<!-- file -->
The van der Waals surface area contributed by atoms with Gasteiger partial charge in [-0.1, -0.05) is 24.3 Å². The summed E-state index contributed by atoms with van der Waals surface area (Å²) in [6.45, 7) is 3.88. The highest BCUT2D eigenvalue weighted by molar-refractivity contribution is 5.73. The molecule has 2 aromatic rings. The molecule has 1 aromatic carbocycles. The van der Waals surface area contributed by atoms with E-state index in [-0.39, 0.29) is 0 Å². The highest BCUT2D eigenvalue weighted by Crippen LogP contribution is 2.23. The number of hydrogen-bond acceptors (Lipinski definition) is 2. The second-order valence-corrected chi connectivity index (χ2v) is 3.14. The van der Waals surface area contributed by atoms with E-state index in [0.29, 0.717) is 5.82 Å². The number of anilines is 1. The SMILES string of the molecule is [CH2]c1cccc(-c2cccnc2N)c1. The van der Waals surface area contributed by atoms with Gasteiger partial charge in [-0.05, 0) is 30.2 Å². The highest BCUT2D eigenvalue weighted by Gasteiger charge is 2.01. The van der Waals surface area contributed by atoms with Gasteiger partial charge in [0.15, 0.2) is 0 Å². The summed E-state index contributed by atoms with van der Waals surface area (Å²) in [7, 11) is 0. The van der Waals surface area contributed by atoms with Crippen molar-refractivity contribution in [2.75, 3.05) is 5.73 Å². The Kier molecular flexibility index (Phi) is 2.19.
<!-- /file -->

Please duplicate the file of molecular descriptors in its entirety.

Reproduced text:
The van der Waals surface area contributed by atoms with Gasteiger partial charge in [-0.1, -0.05) is 24.3 Å². The summed E-state index contributed by atoms with van der Waals surface area (Å²) in [6.45, 7) is 3.88. The highest BCUT2D eigenvalue weighted by molar-refractivity contribution is 5.73. The molecule has 2 aromatic rings. The molecule has 1 aromatic carbocycles. The van der Waals surface area contributed by atoms with E-state index in [-0.39, 0.29) is 0 Å². The highest BCUT2D eigenvalue weighted by Crippen LogP contribution is 2.23. The number of hydrogen-bond acceptors (Lipinski definition) is 2. The second-order valence-corrected chi connectivity index (χ2v) is 3.14. The van der Waals surface area contributed by atoms with E-state index in [0.29, 0.717) is 5.82 Å². The number of anilines is 1. The SMILES string of the molecule is [CH2]c1cccc(-c2cccnc2N)c1. The van der Waals surface area contributed by atoms with Gasteiger partial charge in [-0.05, 0) is 30.2 Å². The highest BCUT2D eigenvalue weighted by Gasteiger charge is 2.01. The van der Waals surface area contributed by atoms with Gasteiger partial charge in [0.15, 0.2) is 0 Å². The summed E-state index contributed by atoms with van der Waals surface area (Å²) in [7, 11) is 0. The van der Waals surface area contributed by atoms with Crippen molar-refractivity contribution in [2.75, 3.05) is 5.73 Å². The Kier molecular flexibility index (Phi) is 2.19.